Wednesday, August 22, 2012

Is 'Paranormal Activity 4' Ripping Off 'MarbleHornets?'



I am not a lawyer. This post is not legal advice, just an explanation of the Fair Use Act and Internet Copyright law. Do not use this to help yourself in a case. If you need help hire a lawyer. Kay? Great. Thanks.

The Internet is a tricky thing. Following copyright policies, such as the Fair Use Act, for work that you put up on the Internet is even more complicated than adhering to other copyright laws. So, when a meme goes viral and people start using it to make YouTube videos, can the original creator of the meme sue users for damages, or does the meme belong the Internet?


In an interview with Businessweek, copyright attorney Anthony Falzone, executive director of the Fair Use Project at Stanford Law School stated that "for the originator of a meme, legal protections are slim, and that’s the way it should be. If you’re the first person to do the video S- - - Girls Say, that doesn’t mean someone else can’t use the same idea with girls saying different stuff. Just because you’re the first one to do something doesn’t mean you should be the only one to get to do it.

So, according to Falzone,  no one can truly claim to own the copyright for Slender Man, or any other meme spawned on the Internet for that matter, because we all own them and can use them in different ways.

Take Slender Man For Example:


The character was created on the Something Awful forums by a single user, in June 2009, and soon the pictures and the concept of Slender Man went viral. By the end of the month, "Marble Hornets" had made its first Slender Man video and put it up on its YouTube channel.




Three years later and now movies are being made that are using images based on Slender Man and plot lines that are "inspired by" his myths such as "Entity."


With the appearance of two Slender Man games and several Slender Man Youtube series, the question of copyright and trademarks have begun to bubble up to the surface of the Internet.

Can two different video games use the same character design and same basic game mechanics and not infringe on each other's copyrights? Can movies and Youtube series use Slender Man and not worry about breaking copyright law?





Like the concept of Bigfoot, the urban legend of Slender Man itself is not copyrighted. However, the way certain elements, such as symbols or icons used in each work about Slender Man, are protected by copyright law.

Let's take a look at the trailer for the Slender Man movie "Entity."



The "Entity" version of Slender Man has long fingers that end in wicked sharp nails and could be considered claws. The original version of Slender Man had tentacles. In "Marble Hornets" Slender Man aka the Operator, has hands and really long arms. So, they are all a little different in character design, and both the Entity and the Operator would be considered derivative works of the original version of Slender Man.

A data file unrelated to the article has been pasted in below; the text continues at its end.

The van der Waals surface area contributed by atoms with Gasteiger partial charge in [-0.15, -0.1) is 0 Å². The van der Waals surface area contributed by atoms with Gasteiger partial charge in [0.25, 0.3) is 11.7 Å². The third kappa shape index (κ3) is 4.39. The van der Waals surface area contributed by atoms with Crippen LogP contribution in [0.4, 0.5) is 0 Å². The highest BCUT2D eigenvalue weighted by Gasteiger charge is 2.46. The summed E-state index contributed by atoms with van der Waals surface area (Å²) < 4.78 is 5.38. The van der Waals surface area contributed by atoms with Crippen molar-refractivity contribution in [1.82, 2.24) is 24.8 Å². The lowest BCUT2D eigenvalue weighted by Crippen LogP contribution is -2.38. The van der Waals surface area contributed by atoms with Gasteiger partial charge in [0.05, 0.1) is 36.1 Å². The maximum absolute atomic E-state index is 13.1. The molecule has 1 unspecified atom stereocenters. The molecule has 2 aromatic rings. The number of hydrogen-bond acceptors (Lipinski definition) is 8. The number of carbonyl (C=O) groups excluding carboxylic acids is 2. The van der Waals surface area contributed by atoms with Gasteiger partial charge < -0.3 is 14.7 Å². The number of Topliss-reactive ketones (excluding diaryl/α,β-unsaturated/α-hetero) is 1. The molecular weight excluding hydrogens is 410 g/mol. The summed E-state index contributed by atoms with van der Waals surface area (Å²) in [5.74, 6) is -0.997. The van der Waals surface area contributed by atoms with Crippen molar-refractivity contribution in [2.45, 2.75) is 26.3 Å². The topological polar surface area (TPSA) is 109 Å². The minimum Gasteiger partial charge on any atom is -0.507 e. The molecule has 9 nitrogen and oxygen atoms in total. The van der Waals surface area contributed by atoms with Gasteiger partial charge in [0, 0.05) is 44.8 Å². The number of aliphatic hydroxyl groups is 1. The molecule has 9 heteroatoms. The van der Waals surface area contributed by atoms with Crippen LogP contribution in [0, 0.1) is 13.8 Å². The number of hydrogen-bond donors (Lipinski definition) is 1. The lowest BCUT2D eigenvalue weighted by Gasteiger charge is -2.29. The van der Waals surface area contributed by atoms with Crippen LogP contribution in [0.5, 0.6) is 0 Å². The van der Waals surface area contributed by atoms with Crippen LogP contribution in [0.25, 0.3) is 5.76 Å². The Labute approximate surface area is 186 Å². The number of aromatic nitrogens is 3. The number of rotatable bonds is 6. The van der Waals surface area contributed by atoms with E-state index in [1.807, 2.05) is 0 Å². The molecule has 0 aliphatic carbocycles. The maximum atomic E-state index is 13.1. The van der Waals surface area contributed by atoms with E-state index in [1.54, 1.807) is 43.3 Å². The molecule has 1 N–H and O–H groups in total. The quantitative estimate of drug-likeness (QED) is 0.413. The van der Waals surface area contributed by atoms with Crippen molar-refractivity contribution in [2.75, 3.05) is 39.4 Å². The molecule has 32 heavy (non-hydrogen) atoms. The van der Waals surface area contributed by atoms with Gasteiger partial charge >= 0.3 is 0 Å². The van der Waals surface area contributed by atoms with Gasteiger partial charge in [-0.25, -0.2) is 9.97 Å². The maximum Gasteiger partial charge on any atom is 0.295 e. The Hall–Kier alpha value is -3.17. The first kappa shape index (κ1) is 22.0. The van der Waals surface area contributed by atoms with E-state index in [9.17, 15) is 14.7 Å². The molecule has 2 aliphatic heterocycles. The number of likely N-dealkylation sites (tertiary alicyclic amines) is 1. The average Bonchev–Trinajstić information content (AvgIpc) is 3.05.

The "Entity" kidnaps children, just like the original version and MH's Operator. However, since it's just a similar theme and they all seem to kidnap people in different ways, it's not a copyright infringement issue.

Technically the scene at 0:35 on the "Entity" trailer with the pictures on the walls was inspired by Alex's room on "Marble Hornets," so that in and of itself isn't copyright infringement, even though it appears to the average viewer that it is ripping off the Youtube series.



Making your own version of a work is not considered an infringement of a copyright. This means that people can make copycats of "Marble Hornets," such as "Paranormal Activity 4" and "Entity," as long as they don't use the same icons that were created for the YouTube series. This is because the movies were made in order to be sold for a profit, and the icons and symbols used in "Marble Hornets" are a part of its brand image.


This is the actual cover box design for the "Marble Hornets" DVD. 
The X-ed out circle symbol  is clearly used as a part of the product's identity.


The only way to legally use the icons is to change the way they are drawn or how the icon is perceived by the audience. Which, at least according to what is presented to us on the trailer, "Entity" does not do, as they are used to signal the arrival of the Entity, just as "Marble Hornets" uses it to mark an area where Slender Man, aka the Operator, is visiting.


According to Stanford University, if the icons taken from "Marble Hornets" have been transformed by adding new expression or meaning, or value was added to it by making new aesthetics, then they are not considered to be copyright infringement.

But, if it is used with the same purpose, in the same way, such as to signify or herald the arrival of the Entity aka Slender Man aka the Operator, it infringes on MH's copyright.  So, while the symbol is drawn in blood on the windows, floors and walls, and not in pencil or scratched onto a surface with a rock, it is still used to mark the arrival of the Entity. Since the icon is still used in the same way, it could be considered copyright infringement (see the last entry under "Parody") in civil court. The use of the X-ed out circle symbol in "Entity" is also considered copyright infringement according to information on Chilling Effects, as it is a readily identifiable symbol of "Marble Hornets."